Kakak is in her sixties. She walked slowly, aided by her daughter at her side. There was also a regal-looking Chinese man behind me. He limped along with a walking stick. He could easily have been 70, yet he was unaccompanied. Their courage put me to shame.

Kakak was really cute. When Dr Tan Seng Giaw came, she nudged me aside. She wanted to shake his hands. She was blind, colour- blind! I lost sight of kakak after a series of tear-gassing. I even lost my handphone, while running away from my fourth or so shot of tear gas.

It was a disaster waiting to happen. I was texting and updating my kids and my friend Kim now and then. While my husband did the shouting, I texted.

At the foot of the slope below Tung Shin Hospital was a small compound where we took a breather. Before that we were tear-gassed left and right. That was when some of us ran towards the hospital. Someone shouted to us to just run through and not stop.

I prayed like crazy. I pulled my cap down, covering my eyes as I ran, beside my husband. We decided to leave a bag of supplies back at the Residence when we read that police were checking backpacks. So, we were without towels and salt but we had water.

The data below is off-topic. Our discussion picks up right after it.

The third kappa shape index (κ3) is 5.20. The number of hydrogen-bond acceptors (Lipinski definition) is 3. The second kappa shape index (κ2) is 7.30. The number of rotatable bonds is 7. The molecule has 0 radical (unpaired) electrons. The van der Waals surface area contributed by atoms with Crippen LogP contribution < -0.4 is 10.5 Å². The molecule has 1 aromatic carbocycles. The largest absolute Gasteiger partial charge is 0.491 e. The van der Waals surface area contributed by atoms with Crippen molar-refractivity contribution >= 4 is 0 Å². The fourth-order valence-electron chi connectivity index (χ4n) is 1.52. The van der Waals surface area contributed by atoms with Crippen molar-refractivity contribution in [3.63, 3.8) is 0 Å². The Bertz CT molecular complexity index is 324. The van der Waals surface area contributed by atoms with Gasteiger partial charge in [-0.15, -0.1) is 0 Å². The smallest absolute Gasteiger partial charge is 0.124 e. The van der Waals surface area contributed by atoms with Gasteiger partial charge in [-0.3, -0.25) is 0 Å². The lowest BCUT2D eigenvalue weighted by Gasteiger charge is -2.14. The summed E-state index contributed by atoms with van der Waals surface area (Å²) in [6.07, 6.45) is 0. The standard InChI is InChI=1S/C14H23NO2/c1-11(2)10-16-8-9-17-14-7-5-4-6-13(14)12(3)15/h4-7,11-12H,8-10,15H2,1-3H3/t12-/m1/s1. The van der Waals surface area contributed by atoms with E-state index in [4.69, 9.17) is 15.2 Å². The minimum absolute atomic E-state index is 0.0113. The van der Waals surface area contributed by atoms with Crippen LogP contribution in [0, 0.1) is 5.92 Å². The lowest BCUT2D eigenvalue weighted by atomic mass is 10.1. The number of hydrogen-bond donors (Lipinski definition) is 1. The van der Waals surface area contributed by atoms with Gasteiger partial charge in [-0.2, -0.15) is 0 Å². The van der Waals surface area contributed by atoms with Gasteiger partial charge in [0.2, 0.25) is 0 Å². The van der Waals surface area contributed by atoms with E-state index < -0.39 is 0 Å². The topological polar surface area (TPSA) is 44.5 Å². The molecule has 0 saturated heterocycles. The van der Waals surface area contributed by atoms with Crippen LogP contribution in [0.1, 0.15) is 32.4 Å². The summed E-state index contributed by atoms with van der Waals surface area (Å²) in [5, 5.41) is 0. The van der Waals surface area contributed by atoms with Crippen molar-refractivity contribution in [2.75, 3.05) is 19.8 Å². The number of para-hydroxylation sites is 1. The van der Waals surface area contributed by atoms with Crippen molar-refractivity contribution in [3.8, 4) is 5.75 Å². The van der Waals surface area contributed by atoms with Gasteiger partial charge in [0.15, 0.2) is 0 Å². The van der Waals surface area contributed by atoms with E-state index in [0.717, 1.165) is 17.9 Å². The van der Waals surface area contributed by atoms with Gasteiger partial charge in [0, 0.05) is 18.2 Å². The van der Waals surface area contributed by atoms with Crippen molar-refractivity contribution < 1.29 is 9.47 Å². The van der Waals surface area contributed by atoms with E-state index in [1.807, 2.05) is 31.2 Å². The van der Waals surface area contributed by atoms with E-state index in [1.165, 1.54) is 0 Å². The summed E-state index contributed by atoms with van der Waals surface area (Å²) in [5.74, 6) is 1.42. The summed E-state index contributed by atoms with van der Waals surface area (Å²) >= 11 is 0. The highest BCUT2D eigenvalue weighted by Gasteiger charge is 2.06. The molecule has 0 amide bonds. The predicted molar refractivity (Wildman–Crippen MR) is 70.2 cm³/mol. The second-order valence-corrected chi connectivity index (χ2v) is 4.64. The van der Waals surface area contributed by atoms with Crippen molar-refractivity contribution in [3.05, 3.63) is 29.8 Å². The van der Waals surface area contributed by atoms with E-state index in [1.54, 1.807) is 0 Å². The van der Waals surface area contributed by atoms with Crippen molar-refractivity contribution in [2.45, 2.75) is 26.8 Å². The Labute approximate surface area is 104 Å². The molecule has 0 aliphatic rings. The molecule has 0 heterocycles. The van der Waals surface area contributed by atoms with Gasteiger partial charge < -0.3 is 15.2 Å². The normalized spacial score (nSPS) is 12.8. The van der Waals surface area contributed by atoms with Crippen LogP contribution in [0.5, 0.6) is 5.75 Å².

The pain was sharp but momentary. My husband remarked that my eyes weren’t so bad. That was when a young Malay man offered my husband some salt. I took a pinch though the pain had somewhat subsided. We saw an old Malay man beside the young man. He was rubbing his eyes with a towel. Both of them had really inflamed eyes and faces.

My husband poured water onto the old man’s towel, then gave the young man the bottle. He washed his eyes and face, then returned the bottle to me. I told him to keep it. He asked: “Auntie, bagaimana?” I told him I still have another bottle, so it was OK.

Then another tear gas attack came. We had nowhere else to run to except up the slope into the hospital. It was still raining and the slope was slippery. However, two knights in shining armour in the guise of a Malay man and an Indian were at the top of the slope to help us up.

We went into the hospital where we managed to use their washrooms. We hung around in their waiting lounge for a while and decided it was not safe to remain there, too. As we were leaving Tung Shin, we saw Irene Fernandez, seated in her wheelchair, surrounded by five youths.

We asked if she was OK, to which a girl laughingly said she was better than the rest of them. Irene was smiling throughout. Nothing was going to get her down! My husband cautioned them to move along and not be the last one to remain behind.

We watched from the balcony when someone shouted it was all right now to go down. They, as the police and the leaders of the movement, were negotiating. So down we went. At that point, we were at the junction where a lane to the left led to the Church of St Anthony.